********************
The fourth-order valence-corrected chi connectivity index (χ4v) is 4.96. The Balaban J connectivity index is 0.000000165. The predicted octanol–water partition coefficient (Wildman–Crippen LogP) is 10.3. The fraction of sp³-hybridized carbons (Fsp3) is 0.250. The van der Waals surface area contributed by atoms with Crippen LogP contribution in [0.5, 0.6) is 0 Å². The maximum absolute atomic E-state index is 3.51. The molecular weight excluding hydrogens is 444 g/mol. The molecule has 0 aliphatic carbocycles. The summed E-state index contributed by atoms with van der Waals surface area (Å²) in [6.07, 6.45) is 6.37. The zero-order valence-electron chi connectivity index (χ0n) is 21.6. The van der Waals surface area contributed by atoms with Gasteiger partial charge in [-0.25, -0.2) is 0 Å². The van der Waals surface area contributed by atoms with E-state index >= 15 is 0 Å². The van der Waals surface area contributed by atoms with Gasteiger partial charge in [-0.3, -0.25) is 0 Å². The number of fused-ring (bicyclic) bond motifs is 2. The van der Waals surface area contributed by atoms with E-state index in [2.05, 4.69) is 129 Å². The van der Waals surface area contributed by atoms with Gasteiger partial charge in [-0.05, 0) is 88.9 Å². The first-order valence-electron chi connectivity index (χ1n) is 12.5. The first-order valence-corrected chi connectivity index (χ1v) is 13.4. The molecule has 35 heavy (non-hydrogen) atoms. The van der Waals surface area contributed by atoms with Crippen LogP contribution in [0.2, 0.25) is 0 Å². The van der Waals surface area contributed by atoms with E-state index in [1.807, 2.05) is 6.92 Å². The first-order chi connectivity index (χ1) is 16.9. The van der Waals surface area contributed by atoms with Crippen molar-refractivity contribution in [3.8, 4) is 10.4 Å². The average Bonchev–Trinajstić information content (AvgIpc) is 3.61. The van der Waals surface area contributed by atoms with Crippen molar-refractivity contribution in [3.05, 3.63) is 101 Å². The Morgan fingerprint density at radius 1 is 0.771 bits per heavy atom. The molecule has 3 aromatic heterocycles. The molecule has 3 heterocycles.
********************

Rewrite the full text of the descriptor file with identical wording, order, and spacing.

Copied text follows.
The fourth-order valence-corrected chi connectivity index (χ4v) is 4.96. The Balaban J connectivity index is 0.000000165. The predicted octanol–water partition coefficient (Wildman–Crippen LogP) is 10.3. The fraction of sp³-hybridized carbons (Fsp3) is 0.250. The van der Waals surface area contributed by atoms with Crippen LogP contribution in [0.5, 0.6) is 0 Å². The maximum absolute atomic E-state index is 3.51. The molecular weight excluding hydrogens is 444 g/mol. The molecule has 0 aliphatic carbocycles. The summed E-state index contributed by atoms with van der Waals surface area (Å²) in [6.07, 6.45) is 6.37. The zero-order valence-electron chi connectivity index (χ0n) is 21.6. The van der Waals surface area contributed by atoms with Gasteiger partial charge in [-0.25, -0.2) is 0 Å². The van der Waals surface area contributed by atoms with E-state index >= 15 is 0 Å². The van der Waals surface area contributed by atoms with Gasteiger partial charge in [-0.3, -0.25) is 0 Å². The number of fused-ring (bicyclic) bond motifs is 2. The van der Waals surface area contributed by atoms with E-state index in [2.05, 4.69) is 129 Å². The van der Waals surface area contributed by atoms with Gasteiger partial charge in [-0.05, 0) is 88.9 Å². The first-order valence-electron chi connectivity index (χ1n) is 12.5. The first-order valence-corrected chi connectivity index (χ1v) is 13.4. The molecule has 35 heavy (non-hydrogen) atoms. The van der Waals surface area contributed by atoms with Crippen LogP contribution in [0.2, 0.25) is 0 Å². The van der Waals surface area contributed by atoms with E-state index in [1.807, 2.05) is 6.92 Å². The first-order chi connectivity index (χ1) is 16.9. The van der Waals surface area contributed by atoms with Crippen molar-refractivity contribution in [3.8, 4) is 10.4 Å². The average Bonchev–Trinajstić information content (AvgIpc) is 3.61. The van der Waals surface area contributed by atoms with Crippen molar-refractivity contribution in [3.05, 3.63) is 101 Å². The Morgan fingerprint density at radius 1 is 0.771 bits per heavy atom. The molecule has 3 aromatic heterocycles. The molecule has 3 heterocycles.